The answer is that the glyphosate shown in the Samsel figure is not actually being applied to the wheat at all. The glyphosate use data for wheat is actually an artifact of the way USDA-NASS estimates pesticide use. Pesticide use data is collected using a survey. The question asking about pesticide use asks respondents to include any pesticides applied since they harvested the last crop. For example, here is the question about pesticide use from the 2009 winter wheat survey (emphasis mine):

“Now I have some questions about all the biocontrols or pesticides used on this field for the 2009 winter wheat crop, including both custom applications and applications made by this operation. Were any herbicides, insecticides, fungicides or other chemicals used on this winter wheat field for the 2009 crop?  [Probe for applications made in the fall of 2008 (and those made earlier if this field was fallow).]

Winter wheat in much of the US Great Plains is grown in strips alternating with idle land (fallow). The next year, the fallow strips will be planted to wheat.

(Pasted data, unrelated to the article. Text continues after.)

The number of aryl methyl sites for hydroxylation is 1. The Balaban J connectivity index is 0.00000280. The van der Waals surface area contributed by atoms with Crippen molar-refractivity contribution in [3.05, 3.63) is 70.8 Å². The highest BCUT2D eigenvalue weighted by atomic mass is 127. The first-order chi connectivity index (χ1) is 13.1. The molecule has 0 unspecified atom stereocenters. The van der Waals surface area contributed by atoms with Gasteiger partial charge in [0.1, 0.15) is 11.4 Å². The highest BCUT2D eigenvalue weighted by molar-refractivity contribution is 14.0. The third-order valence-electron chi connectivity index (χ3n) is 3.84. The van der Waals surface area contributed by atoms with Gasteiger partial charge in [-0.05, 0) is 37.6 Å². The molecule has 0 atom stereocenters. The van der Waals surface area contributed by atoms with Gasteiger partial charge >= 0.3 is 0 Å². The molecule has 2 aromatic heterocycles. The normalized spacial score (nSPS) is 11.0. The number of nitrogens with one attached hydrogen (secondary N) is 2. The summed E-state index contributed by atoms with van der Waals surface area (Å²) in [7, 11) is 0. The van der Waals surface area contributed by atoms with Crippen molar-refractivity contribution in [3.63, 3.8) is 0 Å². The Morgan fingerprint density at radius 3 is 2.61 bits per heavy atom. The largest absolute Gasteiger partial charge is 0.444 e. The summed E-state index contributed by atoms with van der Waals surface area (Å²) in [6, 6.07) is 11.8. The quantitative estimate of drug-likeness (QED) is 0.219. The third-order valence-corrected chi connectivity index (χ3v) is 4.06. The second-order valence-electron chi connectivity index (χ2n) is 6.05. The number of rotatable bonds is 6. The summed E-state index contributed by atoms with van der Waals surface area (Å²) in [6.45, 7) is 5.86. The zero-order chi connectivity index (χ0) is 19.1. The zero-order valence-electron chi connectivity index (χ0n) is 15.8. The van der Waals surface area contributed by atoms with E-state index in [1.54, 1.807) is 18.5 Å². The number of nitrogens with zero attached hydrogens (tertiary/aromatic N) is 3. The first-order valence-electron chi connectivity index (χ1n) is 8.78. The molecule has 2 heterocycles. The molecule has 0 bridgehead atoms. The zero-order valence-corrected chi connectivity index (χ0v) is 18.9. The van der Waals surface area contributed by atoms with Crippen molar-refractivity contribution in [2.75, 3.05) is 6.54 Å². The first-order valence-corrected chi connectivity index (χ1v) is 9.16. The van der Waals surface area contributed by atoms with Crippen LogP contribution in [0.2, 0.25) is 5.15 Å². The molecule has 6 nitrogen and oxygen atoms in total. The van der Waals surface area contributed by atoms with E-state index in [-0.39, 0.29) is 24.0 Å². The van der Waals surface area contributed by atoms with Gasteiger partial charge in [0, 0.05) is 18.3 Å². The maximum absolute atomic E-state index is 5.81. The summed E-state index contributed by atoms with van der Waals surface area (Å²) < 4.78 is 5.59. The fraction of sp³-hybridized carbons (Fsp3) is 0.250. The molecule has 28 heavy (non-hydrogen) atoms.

So the glyphosate shown in Samsel’s figure could have been applied any time after the last crop was harvested. A large percentage of US wheat is produced in the dry regions of the West. In these dry areas, one of the most common cropping practices is wheat/fallow rotation. There is simply not enough precipitation to produce a crop every year, so the fields are left idle every other year. So for many winter wheat fields in the UDSA survey, the pesticides could have been sprayed any time since the previous wheat crop was harvested; a period that spans up to 15 months in some regions.

In the wheat/fallow rotation, weed control during the fallow period is extremely important. If weeds use the water during the fallow period, it will not be available for the subsequent wheat crop and yields will suffer. Historically, tillage was used for weed control in the fallow period between wheat crops. But each time the soil is tilled, moisture is lost. In many rain-fed wheat production regions, reduced tillage systems have been adopted where wheat stubble is left on the field, and the weeds are controlled with herbicides instead of tillage. The most popular herbicide (by a wide margin) in these conservation tillage systems is glyphosate. And it just so happens that the increased use of glyphosate in wheat corresponds quite well with the percentage of wheat acres that had residue present after planting.